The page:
are philosophical topics that arise within feminism.
Although there are many different and sometimes conflicting
approaches to feminist philosophy, (see "Feminism, approaches to"),
it is instructive to begin by asking what, if anything, feminists
as a group are committed to. Considering some of the controversies
over what feminism is provides a springboard for seeing how feminist
commitments generate a host of philosophical topics, especially as
those commitments confront the world as we know it.
The term 'feminism' has many different uses and its meanings
are often contested. For example, some writers use the term 'feminism'
to refer to a historically specific political movement in the US and
Europe ; other writers use it to refer to the belief that there are injustices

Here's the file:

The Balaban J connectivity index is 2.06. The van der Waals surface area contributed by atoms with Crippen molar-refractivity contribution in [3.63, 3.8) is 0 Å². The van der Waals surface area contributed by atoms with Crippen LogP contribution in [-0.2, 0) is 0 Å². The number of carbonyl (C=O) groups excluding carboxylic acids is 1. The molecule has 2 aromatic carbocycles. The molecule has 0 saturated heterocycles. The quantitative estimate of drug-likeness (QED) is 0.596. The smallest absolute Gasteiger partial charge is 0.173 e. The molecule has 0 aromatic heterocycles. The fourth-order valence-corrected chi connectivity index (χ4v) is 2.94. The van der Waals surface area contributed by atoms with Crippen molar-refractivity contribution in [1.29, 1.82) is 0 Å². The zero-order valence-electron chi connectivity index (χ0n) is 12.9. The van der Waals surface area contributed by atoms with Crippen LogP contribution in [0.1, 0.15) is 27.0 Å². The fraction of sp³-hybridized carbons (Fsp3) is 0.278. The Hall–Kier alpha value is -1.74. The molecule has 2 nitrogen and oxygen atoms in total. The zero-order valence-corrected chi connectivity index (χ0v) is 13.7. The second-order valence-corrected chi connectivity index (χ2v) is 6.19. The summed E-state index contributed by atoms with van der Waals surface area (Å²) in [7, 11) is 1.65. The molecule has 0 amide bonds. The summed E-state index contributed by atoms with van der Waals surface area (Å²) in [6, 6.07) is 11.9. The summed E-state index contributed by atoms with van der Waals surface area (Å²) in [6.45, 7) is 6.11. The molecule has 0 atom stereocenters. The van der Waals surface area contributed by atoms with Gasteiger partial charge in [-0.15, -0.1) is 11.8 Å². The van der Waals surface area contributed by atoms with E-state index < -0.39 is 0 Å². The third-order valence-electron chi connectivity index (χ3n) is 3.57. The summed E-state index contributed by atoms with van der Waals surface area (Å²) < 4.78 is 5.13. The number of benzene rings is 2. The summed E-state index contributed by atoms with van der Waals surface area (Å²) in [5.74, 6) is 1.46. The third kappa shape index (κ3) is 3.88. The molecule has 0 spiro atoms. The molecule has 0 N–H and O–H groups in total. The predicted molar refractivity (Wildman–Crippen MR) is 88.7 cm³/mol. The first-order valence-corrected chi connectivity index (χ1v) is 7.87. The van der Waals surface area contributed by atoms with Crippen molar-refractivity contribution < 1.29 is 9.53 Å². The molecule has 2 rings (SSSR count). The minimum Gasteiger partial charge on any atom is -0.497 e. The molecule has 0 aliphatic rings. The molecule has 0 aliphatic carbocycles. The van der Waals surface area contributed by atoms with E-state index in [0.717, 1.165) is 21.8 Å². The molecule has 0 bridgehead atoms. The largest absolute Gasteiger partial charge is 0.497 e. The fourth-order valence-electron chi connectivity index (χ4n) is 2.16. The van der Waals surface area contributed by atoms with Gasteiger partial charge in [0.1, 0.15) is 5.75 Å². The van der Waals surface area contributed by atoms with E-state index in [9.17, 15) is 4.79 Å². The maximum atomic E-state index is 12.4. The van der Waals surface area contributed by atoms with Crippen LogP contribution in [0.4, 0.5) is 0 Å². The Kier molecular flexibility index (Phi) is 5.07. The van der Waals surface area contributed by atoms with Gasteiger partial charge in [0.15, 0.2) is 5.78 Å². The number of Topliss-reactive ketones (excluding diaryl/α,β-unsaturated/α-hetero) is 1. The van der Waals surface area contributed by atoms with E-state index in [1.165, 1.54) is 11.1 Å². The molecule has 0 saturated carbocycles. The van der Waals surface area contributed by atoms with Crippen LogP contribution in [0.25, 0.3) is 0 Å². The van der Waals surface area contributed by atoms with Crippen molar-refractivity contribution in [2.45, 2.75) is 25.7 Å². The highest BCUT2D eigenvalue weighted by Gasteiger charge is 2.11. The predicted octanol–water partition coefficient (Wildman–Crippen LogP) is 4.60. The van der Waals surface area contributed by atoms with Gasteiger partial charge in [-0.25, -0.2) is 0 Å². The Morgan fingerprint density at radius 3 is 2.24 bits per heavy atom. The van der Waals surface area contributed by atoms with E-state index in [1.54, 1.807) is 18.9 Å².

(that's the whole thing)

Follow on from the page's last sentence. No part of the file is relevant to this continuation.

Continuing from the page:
against women, though there is no consensus on the exact list of these
injustices. My goal here will be to sketch some of the central uses
of the term that are most relevant to those interested in contemporary feminist
philosophy. For an overview of the history of feminist thought see: "Feminism,
history of". The references I provide below are only a small sample of
the work available on the topics in question; more complete bibliographies
are available at the specific topical entries and also at the end of this
In the mid-1800's the term 'feminism' was used to refer to "the
qualities of females" , and it was not until after the First International
Women's Conference in Paris in 1892 that the term, following the French
term féministe, was used regularly in English for a belief in